Obama's Syria plan runs into bi-partisan opposition
A strange mix of liberal Democrats and conservative Republicans have joined forces in the House to oppose the president's plan to battle ISIS in Syria.
The opponents of Obama’s Syria plan do not appear to have the support needed to derail the legislation, but the amount of opposition from Republicans and Democrats has startled both the White House and congressional leaders. And that vocal and passionate opposition to Obama’s strategy could rob the president of a big vote count — dampening a political victory critical for his standing in the global community.
Opponents of the Obama plan include members of the House and Senate intelligence committees like Rep. Tom Rooney (R-Fla.), a former lawyer in the Army Judge Advocate General’s Corps, who told GOP leaders he would vote “no” because Congress is being suckered into a losing strategy
There’s Rep. Jim Himes (D-Conn.), a likely future member of his party’s leadership who says he’s “leaning no” because there are too many questions about Obama’s strategy. White House officials have tried to answer those questions by spending time with Himes on the phone.
Rep. Matt Salmon (R-Ariz.) thinks the Obama strategy doesn’t go far enough. So does Rep. Steve Womack (R-Ark.), an Army veteran, who said in an interview he is “wondering if this plan is robust enough to actually do the mission.”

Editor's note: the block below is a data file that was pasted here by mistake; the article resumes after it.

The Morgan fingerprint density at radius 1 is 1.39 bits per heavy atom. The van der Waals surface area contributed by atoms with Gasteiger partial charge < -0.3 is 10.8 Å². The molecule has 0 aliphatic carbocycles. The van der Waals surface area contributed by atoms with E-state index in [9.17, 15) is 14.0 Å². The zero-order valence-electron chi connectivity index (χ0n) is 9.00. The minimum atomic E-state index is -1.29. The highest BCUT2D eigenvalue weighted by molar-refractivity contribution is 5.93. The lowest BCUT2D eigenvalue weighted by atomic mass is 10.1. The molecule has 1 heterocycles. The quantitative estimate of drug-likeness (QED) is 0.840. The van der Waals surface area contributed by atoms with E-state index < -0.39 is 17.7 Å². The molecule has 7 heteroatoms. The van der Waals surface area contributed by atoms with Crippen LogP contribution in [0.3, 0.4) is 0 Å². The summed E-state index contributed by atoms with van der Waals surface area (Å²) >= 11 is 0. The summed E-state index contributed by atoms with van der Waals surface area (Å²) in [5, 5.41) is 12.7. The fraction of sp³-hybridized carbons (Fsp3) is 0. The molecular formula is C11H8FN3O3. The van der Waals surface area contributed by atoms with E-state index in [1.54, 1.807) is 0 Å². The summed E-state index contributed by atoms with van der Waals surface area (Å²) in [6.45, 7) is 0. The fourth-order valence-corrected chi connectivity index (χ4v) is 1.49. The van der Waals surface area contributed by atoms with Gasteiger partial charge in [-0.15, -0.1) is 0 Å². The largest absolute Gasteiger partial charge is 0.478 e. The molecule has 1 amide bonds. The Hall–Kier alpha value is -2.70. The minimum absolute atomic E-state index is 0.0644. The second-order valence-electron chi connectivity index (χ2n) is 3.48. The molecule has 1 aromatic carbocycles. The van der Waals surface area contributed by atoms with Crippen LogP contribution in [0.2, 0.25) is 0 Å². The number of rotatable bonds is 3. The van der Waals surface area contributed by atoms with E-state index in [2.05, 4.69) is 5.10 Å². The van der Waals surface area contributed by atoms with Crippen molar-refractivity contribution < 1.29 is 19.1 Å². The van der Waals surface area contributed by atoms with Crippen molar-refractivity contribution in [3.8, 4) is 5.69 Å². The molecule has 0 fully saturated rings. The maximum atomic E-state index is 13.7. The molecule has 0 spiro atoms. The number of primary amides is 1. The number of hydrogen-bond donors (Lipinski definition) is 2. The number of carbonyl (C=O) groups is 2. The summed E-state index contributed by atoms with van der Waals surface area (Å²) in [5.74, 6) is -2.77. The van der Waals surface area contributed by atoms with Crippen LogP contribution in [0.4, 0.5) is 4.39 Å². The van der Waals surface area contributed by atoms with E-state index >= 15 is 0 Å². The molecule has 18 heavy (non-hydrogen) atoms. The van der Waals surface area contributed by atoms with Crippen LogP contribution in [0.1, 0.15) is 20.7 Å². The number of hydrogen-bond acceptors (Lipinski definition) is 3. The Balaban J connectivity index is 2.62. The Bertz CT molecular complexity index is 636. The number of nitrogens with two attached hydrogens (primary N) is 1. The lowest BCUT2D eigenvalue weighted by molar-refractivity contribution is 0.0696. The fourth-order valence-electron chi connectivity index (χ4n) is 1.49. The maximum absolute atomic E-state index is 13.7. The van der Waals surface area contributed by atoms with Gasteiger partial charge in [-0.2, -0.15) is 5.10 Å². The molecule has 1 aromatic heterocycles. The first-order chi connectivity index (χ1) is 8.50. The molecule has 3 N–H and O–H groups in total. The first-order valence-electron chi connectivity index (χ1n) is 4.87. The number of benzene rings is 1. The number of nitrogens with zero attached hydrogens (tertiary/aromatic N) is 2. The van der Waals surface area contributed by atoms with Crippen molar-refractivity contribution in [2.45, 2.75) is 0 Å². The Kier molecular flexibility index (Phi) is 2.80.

“Does the plan fit the threat?” Womack said. “That’s my concern.”
Leaders in both parties say they believe the House will approve the Syria proposal when it comes up for a vote Wednesday. Democrats will reluctantly rally behind the commander in chief. House Minority Leader Nancy Pelosi (D-Calif.) could prove critical for wary Democrats, and late on Tuesday afternoon, she made an argument for why doves should support Obama’s efforts. In a closed meeting, Pelosi said that Bush misled Americans when he was president and that war is not the answer, but she added that she would vote for the amendment because it does not authorize a full-blown conflict. Similarly, Rep. Jim Clyburn (D-S.C.), a member of Pelosi’s leadership team, said he’s “leery,” but would support the president, and he’s lobbying his fellow Democrats to do the same. One senior aide said White House briefings have been profoundly unhelpful for Democrats and have even turned supporters into opponents.
The bill will be an amendment to the continuing resolution that will fund the government through December 11. While the amendment will pass, there may be as many as 70 "no" votes against it. The president is paying for ignoring Congress all these years, as well as the fact that no one trusts his judgment. Most members can't see how his strategy can possibly work. Some don't like the idea of assisting President Assad of Syria in fighting ISIS rebels - even though it would be indirect support. There is always the possibility that Assad will fight us as well, dragging us into a ruinous civil war.
I find it incredible that White House briefings for Democrats have turned some supporters into opponents of the measure. That bespeaks a level of incompetence rarely acknowledged in official Washington. Whatever the outcome of the vote, it's clear that many members - even those who support the president's strategy - are worried about it and are reluctantly going along for the sake of national unity.